Restoration is set to begin on the Brancacci Chapel, the crowning jewel of the Carmine church, but the artistic treasure trove will not close during the year-long operation. There’s a upside too: the scaffolding will enable art lovers to see Masaccio and Masolino’s masterpieces up close for the first time, looking straight into the eyes of Adam and Eve tempted by the serpent before being cast out of Eden.
The chapel will close to the public on November 29 so that the scaffolding can be positioned based on sightlines, but it will reopen in January with the addition of a special lift so that the disabled can still gain access to the artworks.
The project is part of a complex research and promotional programme organized by the City of Florence, the Department of Architectural and Landscape Heritage for the Florence, Pistoia and Prato Provinces, Cnr-Ispc – Institute of Cultural Heritage Sciences, Opificio delle Pietre Dure and the US non-profit Friends of Florence, with the joint participation of the Jay Pritzker Foundation.
“We couldn’t close the Brancacci Chapel for such a long time, especially after the extended lockdown of our museum caused by Covid, ” commented Dario Nardella, Mayor of Florence. “This solution means that the chapel will still be able to welcome visitors who will able to enjoy this extraordinary art in an original and unique way.”
The Brancacci Chapel underwent diagnostic tests in November 2020, which revealed some deterioration of the fresco cycle that called for restoration.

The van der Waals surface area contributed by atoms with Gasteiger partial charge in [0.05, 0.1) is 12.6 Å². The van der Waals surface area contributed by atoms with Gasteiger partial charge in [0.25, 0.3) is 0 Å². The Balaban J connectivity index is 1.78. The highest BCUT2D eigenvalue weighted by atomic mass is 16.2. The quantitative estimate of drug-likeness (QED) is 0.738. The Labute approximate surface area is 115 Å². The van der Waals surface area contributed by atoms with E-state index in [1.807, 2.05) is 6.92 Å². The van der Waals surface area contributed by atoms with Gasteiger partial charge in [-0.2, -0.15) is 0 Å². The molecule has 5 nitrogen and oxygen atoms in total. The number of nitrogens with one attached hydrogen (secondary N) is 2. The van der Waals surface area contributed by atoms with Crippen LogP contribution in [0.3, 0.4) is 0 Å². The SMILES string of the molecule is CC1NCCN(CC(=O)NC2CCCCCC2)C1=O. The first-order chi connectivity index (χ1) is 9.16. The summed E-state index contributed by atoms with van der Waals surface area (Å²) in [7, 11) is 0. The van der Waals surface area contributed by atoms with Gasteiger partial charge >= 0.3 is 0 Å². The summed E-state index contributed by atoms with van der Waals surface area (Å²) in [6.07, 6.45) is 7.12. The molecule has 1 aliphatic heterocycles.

About the Brancacci Chapel
The Brancacci Chapel was established by the Brancacci family in the late 1300s. The St. Peter fresco cycle was commissioned by the wealthy merchant Felice Brancacci in 1423. Masolino and Masaccio worked on the commission together, but the frescoes were left incomplete in 1427 as Masolino moved to Hungary and Masaccio to Rome. Following the exile of the Brancacci family in 1436, having fallen into disgrace due to their anti-Medici stance, the friars had all the family portraits removed and in 1460 they named the chapel for Madonna del Popolo, including the venerated thirteenth-century panel. In 1481–83, Filippino Lippi restored and completed the missing scenes. In 1771, a fire destroyed the church’s interior, but in 1780 the church escaped harm and was purchased by the Riccardi family, who changed the altar and flooring. Left untouched throughout the nineteenth century, the frescoes were dusted in 1904. The restoration carried out in the 1980s brought the decorated surfaces back into full view.